“My lord?” The lord from Lamedon’s eyes were concerned, for he did not understand the language used.
“Do not concern yourself. I merely speak to myself. The Shadow will rise again, I fear, unless it is opposed.”
“Surely not!” the Man responded, in shock at the idea.
Saruman turned to look into the Man’s eyes. “Not in your lifetime will it come to dominance once more, perhaps; but it will rise again, and must be opposed.”
“My family stood against the Enemy before and within Mordor; and, it is said, did similarly long ago before the walls of Angband under the command of Elros Tar-Minyatur. If the Shadow is to rise again, I would have those of my descendants who live in those days follow suit.”
Saruman had to curb the desire to curl his lip in derision. “You, a mortal, would think to challenge the might of one of the Powers?” he asked.
“Only if all stand against him together, as it was done before, will he be defeated anew, Lord Curunír--of this am I certain.”
Saruman looked on the Man with disgust. But how was a simple Man to understand that such power as Sauron would wield the next time he rose must be met with equal or greater strength? “I see,” he managed to say with some semblance of courtesy, “how your mind works. But to think mere Men would be able to withstand the might of such a one as Sauron once he rises again....” He shrugged eloquently.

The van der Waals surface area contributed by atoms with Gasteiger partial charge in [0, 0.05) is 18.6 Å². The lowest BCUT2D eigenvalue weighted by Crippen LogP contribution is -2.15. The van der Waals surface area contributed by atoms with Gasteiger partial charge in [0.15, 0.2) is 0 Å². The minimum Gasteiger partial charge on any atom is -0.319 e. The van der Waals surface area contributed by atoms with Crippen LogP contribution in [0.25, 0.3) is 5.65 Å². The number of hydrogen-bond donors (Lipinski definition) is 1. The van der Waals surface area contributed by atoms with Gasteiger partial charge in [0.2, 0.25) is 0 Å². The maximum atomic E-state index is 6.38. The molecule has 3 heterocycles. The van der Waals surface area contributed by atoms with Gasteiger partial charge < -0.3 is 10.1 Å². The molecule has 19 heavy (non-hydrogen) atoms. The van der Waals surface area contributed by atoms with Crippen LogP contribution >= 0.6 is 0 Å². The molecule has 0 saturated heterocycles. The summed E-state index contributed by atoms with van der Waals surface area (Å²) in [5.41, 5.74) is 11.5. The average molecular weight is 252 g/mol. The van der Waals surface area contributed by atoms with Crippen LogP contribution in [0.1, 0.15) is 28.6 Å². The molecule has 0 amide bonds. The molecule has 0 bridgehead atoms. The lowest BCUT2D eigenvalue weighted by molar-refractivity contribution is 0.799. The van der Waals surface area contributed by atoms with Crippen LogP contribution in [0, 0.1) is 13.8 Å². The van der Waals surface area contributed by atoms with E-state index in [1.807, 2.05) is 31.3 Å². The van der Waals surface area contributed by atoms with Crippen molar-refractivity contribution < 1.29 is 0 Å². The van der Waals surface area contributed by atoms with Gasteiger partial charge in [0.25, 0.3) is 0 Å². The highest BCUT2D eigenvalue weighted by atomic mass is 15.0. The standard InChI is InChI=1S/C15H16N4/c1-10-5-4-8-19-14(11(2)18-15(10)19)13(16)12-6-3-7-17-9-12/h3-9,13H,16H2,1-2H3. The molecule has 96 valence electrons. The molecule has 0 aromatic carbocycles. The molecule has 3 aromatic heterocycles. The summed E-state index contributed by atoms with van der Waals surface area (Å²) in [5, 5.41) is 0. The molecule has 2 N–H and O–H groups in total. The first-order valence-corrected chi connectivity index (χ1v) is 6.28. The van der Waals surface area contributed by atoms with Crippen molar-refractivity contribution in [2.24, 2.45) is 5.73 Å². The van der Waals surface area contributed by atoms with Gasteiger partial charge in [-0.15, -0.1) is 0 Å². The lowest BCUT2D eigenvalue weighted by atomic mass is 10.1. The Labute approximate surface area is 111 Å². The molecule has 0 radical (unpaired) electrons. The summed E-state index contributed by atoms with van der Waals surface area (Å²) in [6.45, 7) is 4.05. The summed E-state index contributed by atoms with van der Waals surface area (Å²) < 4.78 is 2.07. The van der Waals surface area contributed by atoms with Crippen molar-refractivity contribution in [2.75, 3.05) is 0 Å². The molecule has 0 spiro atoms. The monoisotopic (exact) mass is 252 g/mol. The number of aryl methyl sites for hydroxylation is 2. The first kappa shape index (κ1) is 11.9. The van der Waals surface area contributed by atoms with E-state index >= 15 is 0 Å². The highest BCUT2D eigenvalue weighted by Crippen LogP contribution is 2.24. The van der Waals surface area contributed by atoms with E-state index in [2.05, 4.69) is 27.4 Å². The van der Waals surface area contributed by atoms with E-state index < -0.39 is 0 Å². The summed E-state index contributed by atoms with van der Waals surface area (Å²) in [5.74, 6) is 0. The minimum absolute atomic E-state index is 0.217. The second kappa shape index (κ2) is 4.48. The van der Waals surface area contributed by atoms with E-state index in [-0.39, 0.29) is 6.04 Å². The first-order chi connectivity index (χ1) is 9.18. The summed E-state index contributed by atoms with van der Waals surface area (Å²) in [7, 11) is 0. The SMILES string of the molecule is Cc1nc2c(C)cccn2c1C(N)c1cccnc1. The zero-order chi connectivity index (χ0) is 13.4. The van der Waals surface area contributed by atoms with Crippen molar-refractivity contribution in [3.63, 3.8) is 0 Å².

After he left Lamedon he went to Minas Anor and visited the archives there. At the moment there was little enough, mostly documents related to the founding of the city or the confirmation of Meneldil as Lord of Minas Anor and the King of Gondor as the heir of his father Anárion as well as the administrative records of the city since its founding. He could see the readying being done for the removal of the library of Osgiliath to this place, and already one shipment of books had been received. His offer to aid in the cataloguing and arrangement of the books, scrolls, and documents received was accepted, although he paid most attention to those larger scrolls that dealt with the founding and destruction of Eregion, the known trade done between the Elven lands and those of the Dwarves, and what had been saved of descriptions of dealings of Men, Dwarves, and Elves with the one known as Annatar, Lord of Gifts, or the capture of Sauron by the fleet of Ar-Pharazôn.
Two scrolls he examined had been brought to Middle Earth by Isildur’s folk, describing in Adûnaic the arrival of Sauron in Númenor, his abasement before Ar-Pharazôn, and his gradual displacement of the King’s more responsible counselors, the gradual but steady corruption of an already unstable ruler, the building of the temple to Morgoth.... He was appalled by what he read, but also fascinated. The detailed description of the manipulation of the King by the twisted Maia kept his attention riveted.